Butternut squash is a seasonal vegetable available only three months of the year, from September to November. Freezing butternut squash chunks allows you to enjoy the tasty vegetable year-round. While typical methods of freezing butternut squash usually involve cooking and mashing it, freezing it in chunks gives you the option of using it in your favorite recipe straight from the freezer. Cook frozen butternut squash chunks by adding them directly to boiling water, stews or casseroles without having to thaw the vegetable first.
Clean your butternut squash with a vegetable scrubber and cold running water.
Cut off the stem of the butternut squash and slice it in half.
Scoop out the stringy fibers and seeds with a spoon.
Peel the skin off with a Y-shaped vegetable peeler. Scrape the skin in a direction away from your body.
Cut the butternut squash into chunks.
Place the chunks into a large pot of boiling water. Boil for three minutes to blanch. The Colorado State University states that blanching is a quick-boiling technique that slows the enzymatic action of fruit and vegetables to help preserve the flavor, nutrients and texture while freezing.
Drain the butternut squash through a colander.
Place the colander in a large pan of cold, ice water to cool the butternut squash.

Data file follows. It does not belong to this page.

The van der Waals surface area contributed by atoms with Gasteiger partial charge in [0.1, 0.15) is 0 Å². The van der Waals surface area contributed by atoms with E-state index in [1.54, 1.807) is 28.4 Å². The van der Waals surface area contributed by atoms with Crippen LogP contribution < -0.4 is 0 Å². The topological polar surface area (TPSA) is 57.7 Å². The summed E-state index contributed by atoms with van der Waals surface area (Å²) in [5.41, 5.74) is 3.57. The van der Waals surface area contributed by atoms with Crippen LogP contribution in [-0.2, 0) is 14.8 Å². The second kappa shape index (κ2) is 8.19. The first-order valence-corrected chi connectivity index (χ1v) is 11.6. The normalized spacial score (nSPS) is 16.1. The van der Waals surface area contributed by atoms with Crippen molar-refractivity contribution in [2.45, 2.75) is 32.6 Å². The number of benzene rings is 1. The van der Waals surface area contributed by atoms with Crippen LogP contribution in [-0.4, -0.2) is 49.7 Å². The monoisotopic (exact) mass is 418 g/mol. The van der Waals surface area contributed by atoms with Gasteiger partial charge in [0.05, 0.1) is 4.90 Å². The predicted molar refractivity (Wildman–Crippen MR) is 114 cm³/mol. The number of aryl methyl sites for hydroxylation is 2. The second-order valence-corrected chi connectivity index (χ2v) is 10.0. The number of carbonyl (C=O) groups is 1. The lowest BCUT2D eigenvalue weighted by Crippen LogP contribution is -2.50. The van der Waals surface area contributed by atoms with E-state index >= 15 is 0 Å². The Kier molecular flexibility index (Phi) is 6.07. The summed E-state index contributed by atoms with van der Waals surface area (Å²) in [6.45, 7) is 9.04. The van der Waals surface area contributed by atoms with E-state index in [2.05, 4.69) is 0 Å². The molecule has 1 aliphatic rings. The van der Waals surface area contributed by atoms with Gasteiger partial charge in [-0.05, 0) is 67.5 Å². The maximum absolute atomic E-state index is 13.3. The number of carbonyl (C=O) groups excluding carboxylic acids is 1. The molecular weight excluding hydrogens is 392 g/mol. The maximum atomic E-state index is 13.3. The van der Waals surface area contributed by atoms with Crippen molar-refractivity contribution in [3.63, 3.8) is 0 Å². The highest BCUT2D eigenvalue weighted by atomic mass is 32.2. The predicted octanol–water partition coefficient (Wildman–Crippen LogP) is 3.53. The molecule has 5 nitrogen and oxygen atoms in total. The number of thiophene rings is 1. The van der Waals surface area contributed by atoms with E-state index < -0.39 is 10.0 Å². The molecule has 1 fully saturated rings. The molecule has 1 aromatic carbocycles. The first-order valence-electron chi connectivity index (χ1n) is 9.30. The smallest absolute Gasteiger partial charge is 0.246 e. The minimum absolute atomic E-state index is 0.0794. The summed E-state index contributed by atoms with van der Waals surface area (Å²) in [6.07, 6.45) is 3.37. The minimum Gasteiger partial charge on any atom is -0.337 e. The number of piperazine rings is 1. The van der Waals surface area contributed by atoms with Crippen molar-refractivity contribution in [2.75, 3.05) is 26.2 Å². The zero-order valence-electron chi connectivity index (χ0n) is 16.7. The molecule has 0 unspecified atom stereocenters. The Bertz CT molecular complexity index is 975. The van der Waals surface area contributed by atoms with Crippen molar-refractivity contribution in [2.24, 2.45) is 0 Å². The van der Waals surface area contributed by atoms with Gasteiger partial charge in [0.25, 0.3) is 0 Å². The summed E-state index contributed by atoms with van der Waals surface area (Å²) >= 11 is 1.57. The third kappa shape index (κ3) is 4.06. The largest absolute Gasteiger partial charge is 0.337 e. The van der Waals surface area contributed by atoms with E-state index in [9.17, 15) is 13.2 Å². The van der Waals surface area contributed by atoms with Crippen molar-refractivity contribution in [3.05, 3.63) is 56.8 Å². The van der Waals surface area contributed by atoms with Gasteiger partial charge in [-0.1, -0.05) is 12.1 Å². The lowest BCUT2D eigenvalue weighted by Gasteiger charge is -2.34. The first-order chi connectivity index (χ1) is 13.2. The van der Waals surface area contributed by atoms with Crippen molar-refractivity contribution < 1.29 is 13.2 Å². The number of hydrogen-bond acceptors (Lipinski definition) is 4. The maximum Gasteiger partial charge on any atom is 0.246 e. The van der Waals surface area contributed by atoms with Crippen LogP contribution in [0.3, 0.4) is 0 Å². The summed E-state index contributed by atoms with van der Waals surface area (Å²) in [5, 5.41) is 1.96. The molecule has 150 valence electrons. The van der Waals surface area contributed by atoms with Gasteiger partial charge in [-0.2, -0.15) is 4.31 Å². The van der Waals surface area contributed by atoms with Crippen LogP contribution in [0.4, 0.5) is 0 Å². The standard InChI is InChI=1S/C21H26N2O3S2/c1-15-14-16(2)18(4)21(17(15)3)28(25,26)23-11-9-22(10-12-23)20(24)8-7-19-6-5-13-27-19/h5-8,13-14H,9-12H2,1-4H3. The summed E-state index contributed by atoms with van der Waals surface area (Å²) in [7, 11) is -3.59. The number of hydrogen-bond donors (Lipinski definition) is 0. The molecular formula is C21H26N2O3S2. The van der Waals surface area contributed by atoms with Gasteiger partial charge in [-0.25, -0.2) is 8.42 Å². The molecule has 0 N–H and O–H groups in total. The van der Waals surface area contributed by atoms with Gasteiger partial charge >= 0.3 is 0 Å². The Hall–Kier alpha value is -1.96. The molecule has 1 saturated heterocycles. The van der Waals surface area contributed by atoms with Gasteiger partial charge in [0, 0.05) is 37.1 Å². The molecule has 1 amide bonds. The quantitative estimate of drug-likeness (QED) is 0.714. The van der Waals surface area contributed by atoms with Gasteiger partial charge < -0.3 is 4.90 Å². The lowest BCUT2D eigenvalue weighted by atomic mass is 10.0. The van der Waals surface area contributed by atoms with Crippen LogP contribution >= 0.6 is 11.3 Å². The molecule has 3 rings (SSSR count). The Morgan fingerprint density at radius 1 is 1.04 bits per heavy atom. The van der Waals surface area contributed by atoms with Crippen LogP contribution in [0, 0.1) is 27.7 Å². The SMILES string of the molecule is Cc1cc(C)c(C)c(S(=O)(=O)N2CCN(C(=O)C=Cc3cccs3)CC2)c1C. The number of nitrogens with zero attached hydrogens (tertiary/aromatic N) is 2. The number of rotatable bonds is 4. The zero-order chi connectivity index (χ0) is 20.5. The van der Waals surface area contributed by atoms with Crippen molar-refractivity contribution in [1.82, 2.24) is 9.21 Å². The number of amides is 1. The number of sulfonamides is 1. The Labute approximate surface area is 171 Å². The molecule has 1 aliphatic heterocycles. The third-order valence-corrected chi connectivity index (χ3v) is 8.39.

Place the chunks of butternut squash into plastic freezer containers or bags. Seal tightly.
Mark the container or bag with the date and "butternut squash."
Keep your butternut squash in a freezer set to 0 degrees F for up to one year.
How Fast Does Cooked Spaghetti Squash ...
How to Freeze Papaya
How to Freeze Fresh Beets
How to Stop AARP Mail
Fresh Homemade Orange Juice Will Stay ...
How to Cook Delicata Squash in the Oven
How Long Can You Refrigerate Nacho ...
How to Defrost a Frozen Beef Roast in ...
Carbohydrates in Zucchini
How to Bake Frozen Spanakopita
How to Make a Box Cake Firmer to Frost
How to Boil Frozen Conch
How to Store Brussels Sprouts
How to Blanch Squash for Freezing
How to Make a Fruit Reduction
How to Freeze Cut Okra
How Many Calories Are in Smoked Ham?
How to Grill Chayote Squash
How to Freeze Raw Zucchini
How to Freeze Carrots & Turnips
Katina Coleman is a research psychologist who has been writing since 2004. She has published and reviewed articles in various academic journals and consults on research projects related to health and education. Her research interests center on patient-doctor communication and cancer health disparities. Coleman holds a Ph.D. in psychology from Wayne State University.
Scott Miller/Demand Media